Rio is one of the most stunning cities I’ve ever seen. Verdant green mountains jut out of tropical blue seas in every direction and skyscrapers meet lush rain forests beyond them. Rio may have its share of big city problems, but beauty is not one of them. I’m so glad the kids got to experience it too, especially after seeing shots of Rio during last year’s World Cup, and also knowing it will be the host city for next summer’s Olympic games.
We stayed three days and managed to squeeze in many highlights. Here is a recap from our time with the Cariocas.
- We were invited by i-escape to test out their Ipanema Penthouse and report back on the property as well as kid-friendly things to do in the area — a task I was excited to accept. The apartment was really spacious, in a nice building and in a perfect location, just blocks from the beach and metro. I would not, however, recommend it for families with young children. The roof terrace has some worrisome hazards and the décor is more adult than family. If you are traveling with kids there are many other Rio properties on the i-escape site and I always appreciate their stylish selection and honest assessments of their properties.
- Take the Corcovado Train up to see the famous Cristo Redentor statue. You can see the statue from all sorts of different angles around the city (we first spotted it from the airplane and you should have seen how excited the kids were!), but to see it up close is really breathtaking. And the train ride up through lush tropical trees is fun for the kids too.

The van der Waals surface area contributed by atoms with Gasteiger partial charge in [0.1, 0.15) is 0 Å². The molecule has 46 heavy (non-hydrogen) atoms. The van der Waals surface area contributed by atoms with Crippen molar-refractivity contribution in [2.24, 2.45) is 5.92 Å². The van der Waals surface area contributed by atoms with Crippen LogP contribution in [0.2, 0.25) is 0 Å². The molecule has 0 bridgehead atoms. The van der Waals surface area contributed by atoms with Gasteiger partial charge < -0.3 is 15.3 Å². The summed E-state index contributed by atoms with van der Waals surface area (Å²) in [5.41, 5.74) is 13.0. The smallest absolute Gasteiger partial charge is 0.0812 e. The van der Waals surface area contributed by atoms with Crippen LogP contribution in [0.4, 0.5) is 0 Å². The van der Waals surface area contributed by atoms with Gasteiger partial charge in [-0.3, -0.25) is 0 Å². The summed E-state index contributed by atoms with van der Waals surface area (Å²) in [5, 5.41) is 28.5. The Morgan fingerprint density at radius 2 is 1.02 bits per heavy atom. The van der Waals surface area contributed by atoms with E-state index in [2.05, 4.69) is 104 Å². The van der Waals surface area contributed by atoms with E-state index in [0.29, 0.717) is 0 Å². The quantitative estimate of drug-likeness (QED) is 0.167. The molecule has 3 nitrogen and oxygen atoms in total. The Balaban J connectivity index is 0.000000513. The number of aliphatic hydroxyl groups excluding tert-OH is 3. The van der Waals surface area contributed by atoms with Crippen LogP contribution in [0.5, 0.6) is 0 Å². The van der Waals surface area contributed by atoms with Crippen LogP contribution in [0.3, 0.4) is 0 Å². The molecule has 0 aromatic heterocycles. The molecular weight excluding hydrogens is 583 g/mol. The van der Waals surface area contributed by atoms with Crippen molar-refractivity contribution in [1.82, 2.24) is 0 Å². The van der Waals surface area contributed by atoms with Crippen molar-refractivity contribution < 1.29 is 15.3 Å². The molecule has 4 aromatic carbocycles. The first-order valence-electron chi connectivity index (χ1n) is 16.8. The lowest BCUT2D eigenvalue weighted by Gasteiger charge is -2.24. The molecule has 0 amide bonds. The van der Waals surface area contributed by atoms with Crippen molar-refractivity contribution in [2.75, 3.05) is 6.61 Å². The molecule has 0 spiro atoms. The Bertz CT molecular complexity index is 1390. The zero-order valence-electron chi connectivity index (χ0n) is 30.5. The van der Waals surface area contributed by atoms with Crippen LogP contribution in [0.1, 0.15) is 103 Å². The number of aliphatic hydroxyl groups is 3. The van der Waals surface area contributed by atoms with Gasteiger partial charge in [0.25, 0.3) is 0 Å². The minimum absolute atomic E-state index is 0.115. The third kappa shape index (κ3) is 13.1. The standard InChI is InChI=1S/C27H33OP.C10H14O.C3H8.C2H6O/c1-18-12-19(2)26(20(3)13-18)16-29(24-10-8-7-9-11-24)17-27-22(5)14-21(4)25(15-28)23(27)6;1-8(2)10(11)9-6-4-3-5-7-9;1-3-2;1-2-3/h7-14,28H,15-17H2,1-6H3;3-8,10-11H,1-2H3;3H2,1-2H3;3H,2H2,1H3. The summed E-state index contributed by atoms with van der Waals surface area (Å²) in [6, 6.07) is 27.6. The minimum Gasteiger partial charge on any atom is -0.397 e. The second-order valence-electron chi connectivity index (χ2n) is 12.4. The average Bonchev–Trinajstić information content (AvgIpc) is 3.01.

- We signed up for a walking food tour with Eat Rio, and it was the highlight of our visit. We spent the day walking around Rio’s centre, trying new foods and juices (Suco de Cupuaçú!), perusing the food markets and dropping into some its most traditional restaurants. We ate crazy fruits we’ve never heard of before (one took a hammer to open), we ate a traditional Amazonian soup called Tacacá, and finished off with a big meal of ‘Carne seca com abobora e feijão de corda’. We can’t recommend this enough for food lovers.
- We took a taxi over to the Lapa neighbourhood to start our food tour, and the Escadaria Selarón was one of the first sites we visited on the tour. We loved hearing the story of the Chilean artist, Jorge Selarón, and how he covered the 250 stairs in colourful tiles collected from more than 60 countries. It was such a site to see!
- We also loved seeing all the street art and graffiti in the Lapa neighbourhood. It was nice to have our food tour guide food explain the background on some of the graffiti artists and their work.
- On Sundays, there is an amazing ‘Feira Hippie‘ (or hippie market) just one block from the apartment. There were so many great stalls and handmade products. (We bought lots of bracelets for the kids and for their friends back in London.)
- The beach! We never had a perfectly sunny day, but we still made sure to experience the famous Rio beaches with all the action and bikini-clad Brazilians (the kids still talk about the shots of the crowded beaches they saw during the World Cup last year and it was fun to experience it in person).